Let us not forget that it was “research” which suggested in the first place that nicotine replacement poisoning “might be” helpful to smokers. The trouble is, they only looked at the short-term effects. This is what passes for “science” nowadays because research like this is organised and funded by the companies that make the products, and all they’re after is a licence. So those short-term effects don’t have to be impressive, they only have to be slightly better than a control group using a placebo. This is easy to organise: you just run several groups at the same time, some with placebos and some with the product, using only small numbers of people within each group.

Cherry picking

Why small numbers? Because when you convert that number into a percentage later, you magnify it. Then you cherry pick both ways: you take the placebo group with the lowest number of successes, and the product group with the highest. The difference in real numbers of successes may be no more than a random anomaly really, but as soon as you convert both figures into percentages it looks like a very clear and positive result. Sometimes they even stop clinical trials early because they have achieved that already and they don’t want to blunder on long enough to run into nasty side effects or relapses that may occur in the long term. It is okay for the end-user to blunder into that sort of thing, but we don’t want it mussing up the trial data.

Exclusions

Did I mention that we exclude anyone from the trials who might be fragile in any way mentally or physically? Just in case they don’t respond very well or have a bad reaction that might mess up the trial and make the drug look dangerous. Of course the end-user isn’t protected by being excluded. Doctors will prescribe it with confidence to anyone, because they fondly imagine that it has been proven in the trials to be effective and safe. It hasn’t.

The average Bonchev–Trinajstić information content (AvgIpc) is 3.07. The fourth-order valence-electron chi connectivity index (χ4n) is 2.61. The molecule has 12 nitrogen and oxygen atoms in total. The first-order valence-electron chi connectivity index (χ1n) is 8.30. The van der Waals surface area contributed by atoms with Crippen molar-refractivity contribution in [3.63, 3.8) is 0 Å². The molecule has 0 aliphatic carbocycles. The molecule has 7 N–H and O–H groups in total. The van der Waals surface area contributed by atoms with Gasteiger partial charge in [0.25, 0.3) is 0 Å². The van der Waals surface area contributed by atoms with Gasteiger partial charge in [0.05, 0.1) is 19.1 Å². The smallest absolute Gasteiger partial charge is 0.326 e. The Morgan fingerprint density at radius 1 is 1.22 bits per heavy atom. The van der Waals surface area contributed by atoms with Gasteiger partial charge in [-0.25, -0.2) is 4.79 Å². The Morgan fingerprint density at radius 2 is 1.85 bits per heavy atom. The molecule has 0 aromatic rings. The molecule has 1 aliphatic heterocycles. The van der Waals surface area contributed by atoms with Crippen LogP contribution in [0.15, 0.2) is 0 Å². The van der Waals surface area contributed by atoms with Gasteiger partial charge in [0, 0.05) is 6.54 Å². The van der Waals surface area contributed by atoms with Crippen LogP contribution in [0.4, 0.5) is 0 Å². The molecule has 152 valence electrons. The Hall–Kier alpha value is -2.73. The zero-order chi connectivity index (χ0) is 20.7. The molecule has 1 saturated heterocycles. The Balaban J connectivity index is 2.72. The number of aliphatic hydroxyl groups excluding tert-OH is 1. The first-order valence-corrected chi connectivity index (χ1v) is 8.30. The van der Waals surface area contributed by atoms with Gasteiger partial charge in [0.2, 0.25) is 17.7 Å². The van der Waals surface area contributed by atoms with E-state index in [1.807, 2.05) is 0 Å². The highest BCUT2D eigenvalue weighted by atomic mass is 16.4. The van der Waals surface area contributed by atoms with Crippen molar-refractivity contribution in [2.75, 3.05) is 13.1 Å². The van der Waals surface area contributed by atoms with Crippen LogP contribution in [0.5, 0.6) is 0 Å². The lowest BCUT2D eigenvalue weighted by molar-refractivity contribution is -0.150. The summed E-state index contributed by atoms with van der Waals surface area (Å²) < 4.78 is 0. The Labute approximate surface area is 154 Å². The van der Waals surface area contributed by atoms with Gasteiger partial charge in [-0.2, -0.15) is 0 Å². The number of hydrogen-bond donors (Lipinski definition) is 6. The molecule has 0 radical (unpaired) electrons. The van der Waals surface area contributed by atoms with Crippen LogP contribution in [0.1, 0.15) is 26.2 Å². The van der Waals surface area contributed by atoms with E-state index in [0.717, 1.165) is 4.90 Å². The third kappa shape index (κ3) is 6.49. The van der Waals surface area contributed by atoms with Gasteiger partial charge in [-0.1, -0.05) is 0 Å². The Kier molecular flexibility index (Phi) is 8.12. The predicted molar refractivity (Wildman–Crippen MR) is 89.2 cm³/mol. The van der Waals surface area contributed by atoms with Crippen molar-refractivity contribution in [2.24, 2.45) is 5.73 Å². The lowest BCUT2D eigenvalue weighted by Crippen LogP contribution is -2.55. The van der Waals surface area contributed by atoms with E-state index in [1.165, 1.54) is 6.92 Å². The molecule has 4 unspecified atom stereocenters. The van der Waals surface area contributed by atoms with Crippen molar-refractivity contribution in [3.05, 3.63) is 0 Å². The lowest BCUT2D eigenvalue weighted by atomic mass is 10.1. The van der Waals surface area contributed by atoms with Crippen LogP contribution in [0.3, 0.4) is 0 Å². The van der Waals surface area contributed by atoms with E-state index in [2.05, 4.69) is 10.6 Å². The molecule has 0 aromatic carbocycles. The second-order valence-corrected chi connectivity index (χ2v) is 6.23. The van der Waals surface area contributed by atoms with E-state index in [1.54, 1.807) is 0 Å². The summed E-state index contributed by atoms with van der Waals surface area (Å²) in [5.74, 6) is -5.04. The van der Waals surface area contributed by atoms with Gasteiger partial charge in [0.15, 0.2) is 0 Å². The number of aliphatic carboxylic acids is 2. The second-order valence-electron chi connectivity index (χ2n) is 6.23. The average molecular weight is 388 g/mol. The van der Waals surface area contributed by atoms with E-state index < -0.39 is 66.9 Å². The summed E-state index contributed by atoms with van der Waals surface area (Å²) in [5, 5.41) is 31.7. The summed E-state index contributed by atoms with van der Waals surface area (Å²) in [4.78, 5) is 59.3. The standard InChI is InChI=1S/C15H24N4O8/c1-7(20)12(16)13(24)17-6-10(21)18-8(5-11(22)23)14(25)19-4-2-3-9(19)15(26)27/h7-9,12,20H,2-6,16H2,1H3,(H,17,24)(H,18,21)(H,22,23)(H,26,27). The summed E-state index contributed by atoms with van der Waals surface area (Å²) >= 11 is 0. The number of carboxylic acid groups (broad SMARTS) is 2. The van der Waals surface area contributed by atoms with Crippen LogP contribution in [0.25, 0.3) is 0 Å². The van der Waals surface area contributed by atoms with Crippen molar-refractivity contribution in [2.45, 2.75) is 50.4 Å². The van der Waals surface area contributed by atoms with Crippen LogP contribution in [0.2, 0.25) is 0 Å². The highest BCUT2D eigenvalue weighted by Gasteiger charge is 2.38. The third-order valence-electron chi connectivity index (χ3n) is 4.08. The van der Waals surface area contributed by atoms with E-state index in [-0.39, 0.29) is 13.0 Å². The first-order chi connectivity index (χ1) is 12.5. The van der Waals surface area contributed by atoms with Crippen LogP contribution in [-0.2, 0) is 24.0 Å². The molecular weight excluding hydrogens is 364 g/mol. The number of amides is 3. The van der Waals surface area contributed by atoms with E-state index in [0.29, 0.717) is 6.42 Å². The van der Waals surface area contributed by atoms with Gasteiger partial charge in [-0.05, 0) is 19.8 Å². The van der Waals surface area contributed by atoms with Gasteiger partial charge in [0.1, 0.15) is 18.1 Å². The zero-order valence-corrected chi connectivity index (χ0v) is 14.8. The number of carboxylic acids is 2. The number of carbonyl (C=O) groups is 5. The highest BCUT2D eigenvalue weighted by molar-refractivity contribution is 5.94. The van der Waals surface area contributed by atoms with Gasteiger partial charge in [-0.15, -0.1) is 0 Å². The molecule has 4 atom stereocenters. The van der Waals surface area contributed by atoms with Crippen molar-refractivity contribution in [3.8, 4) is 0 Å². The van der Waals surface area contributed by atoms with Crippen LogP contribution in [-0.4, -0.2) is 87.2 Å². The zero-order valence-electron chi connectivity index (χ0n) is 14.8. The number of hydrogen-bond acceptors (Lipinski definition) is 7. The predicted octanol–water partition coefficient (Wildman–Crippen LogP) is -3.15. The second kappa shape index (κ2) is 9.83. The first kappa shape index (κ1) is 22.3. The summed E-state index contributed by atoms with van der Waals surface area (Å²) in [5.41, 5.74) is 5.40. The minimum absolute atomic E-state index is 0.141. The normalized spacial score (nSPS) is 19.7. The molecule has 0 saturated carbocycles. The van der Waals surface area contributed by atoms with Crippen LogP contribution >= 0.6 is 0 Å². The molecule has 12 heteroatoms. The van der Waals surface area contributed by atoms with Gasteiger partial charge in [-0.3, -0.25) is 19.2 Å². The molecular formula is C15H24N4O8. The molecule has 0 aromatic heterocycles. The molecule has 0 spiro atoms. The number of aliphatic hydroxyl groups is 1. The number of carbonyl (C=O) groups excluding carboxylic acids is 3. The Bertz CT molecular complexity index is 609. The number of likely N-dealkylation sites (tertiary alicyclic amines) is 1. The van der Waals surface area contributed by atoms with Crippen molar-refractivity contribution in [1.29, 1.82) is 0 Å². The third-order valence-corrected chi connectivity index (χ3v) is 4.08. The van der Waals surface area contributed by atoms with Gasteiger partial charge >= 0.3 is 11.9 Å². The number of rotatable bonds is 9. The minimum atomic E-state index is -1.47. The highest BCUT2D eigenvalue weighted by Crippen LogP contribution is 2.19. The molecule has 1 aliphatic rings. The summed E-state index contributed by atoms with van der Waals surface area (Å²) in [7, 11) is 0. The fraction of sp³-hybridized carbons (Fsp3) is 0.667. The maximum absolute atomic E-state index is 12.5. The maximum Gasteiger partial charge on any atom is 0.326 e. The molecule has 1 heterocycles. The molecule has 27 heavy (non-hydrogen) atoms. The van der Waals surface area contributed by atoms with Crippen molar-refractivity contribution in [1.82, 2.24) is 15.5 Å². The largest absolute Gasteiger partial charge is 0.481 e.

The truth about NRT

The cruel truth is that nicotine replacement products are still being fraudulently funded by public money and recommended to smokers because it creates the impression that the government is doing something about smoking but in reality it does not reduce the tobacco tax revenue by being effective in stopping people smoking. In fact that official endorsement legitimises a bogus product which can also be bought over the counter, and the government collect Value Added Tax (meaningless phrase that, isn’t it?) from the sale of those products. Also, promoting methods that actually work – such as hypnotherapy, for example – would save lives, meaning that more people would live to retirement age and start claiming a pension when there are frankly too many people doing that already…

The truth about the Department of Health

So that is why, when the science proved that every penny of public money spent on nicotine products is completely wasted, the government pretended not to notice, just as they did when their own research came to the same conclusions in 2005 (the Borland Report). I hate to break this to you, smokers, but your government doesn’t want you to realise that NRT doesn’t work because they don’t really want you to stop smoking. They want you to smoke, then try the nicotine gum, then smoke, then try the patches, then smoke, then try the lozenges, then smoke, then try the microtab, then smoke, then try the nicotine spray, then relapse into smoking again and hopefully this will have taken so many years that you ALMOST get to retirement age but not quite.

And then they want you to die. That is what “success with nicotine products” means to them.

Stopping Smoking: Knowledge is Power

by Chris Holmes

This message came in this week:

“Hi Chris, I went on the NHS Stop Smoking programme 11 months ago. They gave me Champix [Chantix in the USA]. Felt odd and stopped taking it after 4 days. Then read excerpts from your book, which made me realise I wasn’t addicted. I have never wanted a cigarette since then.